The setting for the story is on the USS Belinda , a navy transport ( Assualt ? ) ship in the Pacific campaign . It should be pointed out that AWAY ALL BOATS is also a film that doesn't concentrate on action , so don't go into this film expecting massive explosions all the way through because it's a much more thoughtful film than that . We see why discipline is needed , why it's a bad idea to wax a floor on a ship and why aircraft identification is very important , it was very rare in those days for Hollywood to show a friendly fire scene and after seeing this movie you'll feel as though you've just served alongside Captain Hawks
A war film that's possibly more informative than it is exciting but one that has merit
*** This review may contain spoilers ***
This is my movie! I served active duty Navy from 1976 to 1983. My first
assignment was aboard USS Mobile (LKA-115). Mobile was built in 1967, a
successor of the Belinda. We had cargo holds, landing craft, 120 troop
berths for a combat battalion. Our mission was to transport troops and
put them on the beach with the means to stay engaged for two weeks,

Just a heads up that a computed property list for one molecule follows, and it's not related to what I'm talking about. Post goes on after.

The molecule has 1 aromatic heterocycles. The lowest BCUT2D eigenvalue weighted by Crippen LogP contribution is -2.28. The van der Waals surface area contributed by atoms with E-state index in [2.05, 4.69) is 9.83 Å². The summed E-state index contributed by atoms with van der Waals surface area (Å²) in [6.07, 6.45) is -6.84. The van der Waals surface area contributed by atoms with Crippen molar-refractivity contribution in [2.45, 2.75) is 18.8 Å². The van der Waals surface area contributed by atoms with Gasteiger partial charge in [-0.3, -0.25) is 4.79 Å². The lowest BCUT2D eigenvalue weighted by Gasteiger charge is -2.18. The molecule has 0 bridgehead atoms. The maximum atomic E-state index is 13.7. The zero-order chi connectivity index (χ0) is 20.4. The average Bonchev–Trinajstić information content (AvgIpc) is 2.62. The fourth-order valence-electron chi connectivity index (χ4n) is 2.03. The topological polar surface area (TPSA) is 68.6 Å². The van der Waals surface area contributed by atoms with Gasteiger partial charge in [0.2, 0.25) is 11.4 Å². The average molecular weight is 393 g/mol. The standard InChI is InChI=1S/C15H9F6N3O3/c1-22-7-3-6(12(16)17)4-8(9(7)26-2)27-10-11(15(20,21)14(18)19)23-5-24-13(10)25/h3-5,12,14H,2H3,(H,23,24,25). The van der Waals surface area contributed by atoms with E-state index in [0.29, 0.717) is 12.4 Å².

until resupplied. My service was during peace, no one was shooting at
But to see the movie, the ship to shore movement, Landing Craft circling prior to loading troops and equipment, discuss them as the main weapon of the ship - brought back many memories.
Many of the scenes felt "true" to me, watch standing, inspecting the water filled hold, towing to safety.
When I am asked what my navy experience was like I tell people to watch this movie but realize I served when we were at peace.
I have watched this movie countless times and still rate it as one of the best to ever come out of Hollywood. Jeff Chandler is superb in his leadership role, and one has to feel touched by his loneliness, trying to play the role of leadership and friend. George Nader did an outstanding job in support along with a star-studded cast of Julie Adams, Lex Barker, Keith Andes, William Reynolds, Don Keefer, Jock Mahoney and everybody else who participated in this movie. The photography was well ahead of it's time with the battle scenes and beautifully filmed in every way. A must to see, and always looking for re-runs.
There was a time that I would watch any war movie I could find. A
Saturday afternoon on KHQ in Spokane would have either the "Creature
Features" or something else innocuous and old, like Away All Boats, a
movie that boasted being the most expensive film ever made by its
studio or Hollywood, back in 1956.